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'Made up money' being used to meet aid target

By Andy McSmith

Published 30/12/2011

Britain has been accused of padding its aid budget with "made up money" so it can claim to have met its millennium promise of increasing the amount it donates to the world's poorest people.

The Department for International Development, headed by Andrew Mitchell, has confirmed that cancelling the debts of some of the world's poorest countries will count towards the aid total, helping the UK to achieve its millennium target of spending 0.7% of national income on overseas aid by 2014.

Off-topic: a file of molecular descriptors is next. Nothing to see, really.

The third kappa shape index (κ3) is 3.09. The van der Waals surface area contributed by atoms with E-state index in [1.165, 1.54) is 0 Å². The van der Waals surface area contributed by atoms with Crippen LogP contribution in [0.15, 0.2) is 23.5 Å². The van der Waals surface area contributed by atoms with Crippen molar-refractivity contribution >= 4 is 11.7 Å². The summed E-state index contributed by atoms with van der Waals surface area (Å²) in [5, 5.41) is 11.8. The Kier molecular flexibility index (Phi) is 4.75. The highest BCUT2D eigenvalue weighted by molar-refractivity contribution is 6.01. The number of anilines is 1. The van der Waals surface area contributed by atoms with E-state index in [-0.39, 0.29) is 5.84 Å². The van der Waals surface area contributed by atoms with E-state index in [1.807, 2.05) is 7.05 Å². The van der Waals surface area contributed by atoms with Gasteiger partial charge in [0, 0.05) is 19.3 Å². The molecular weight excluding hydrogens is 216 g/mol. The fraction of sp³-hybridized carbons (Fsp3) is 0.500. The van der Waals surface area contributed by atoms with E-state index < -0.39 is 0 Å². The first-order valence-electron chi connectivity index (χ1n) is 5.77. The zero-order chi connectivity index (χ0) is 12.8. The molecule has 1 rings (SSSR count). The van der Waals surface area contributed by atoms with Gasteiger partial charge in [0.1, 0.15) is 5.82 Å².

One of the most controversial debts is the millions that the Sudanese nominally owe for weapons purchased during the Cold War.

In the late 1970s, the west was arming Sudan as a counterweight to the Marxist regime in neighbouring Ethiopia, which was backed by the Soviet Union.

The debt is expected to be cancelled in 2013-14, a formality which will instantly add 7% to the UK's nominal aid budget.

Tim Jones, the senior policy officer at the Jubilee Debt Campaign, said: "The debt should be cancelled because it is unjust and unpayable, not used to meet targets and massage figures."

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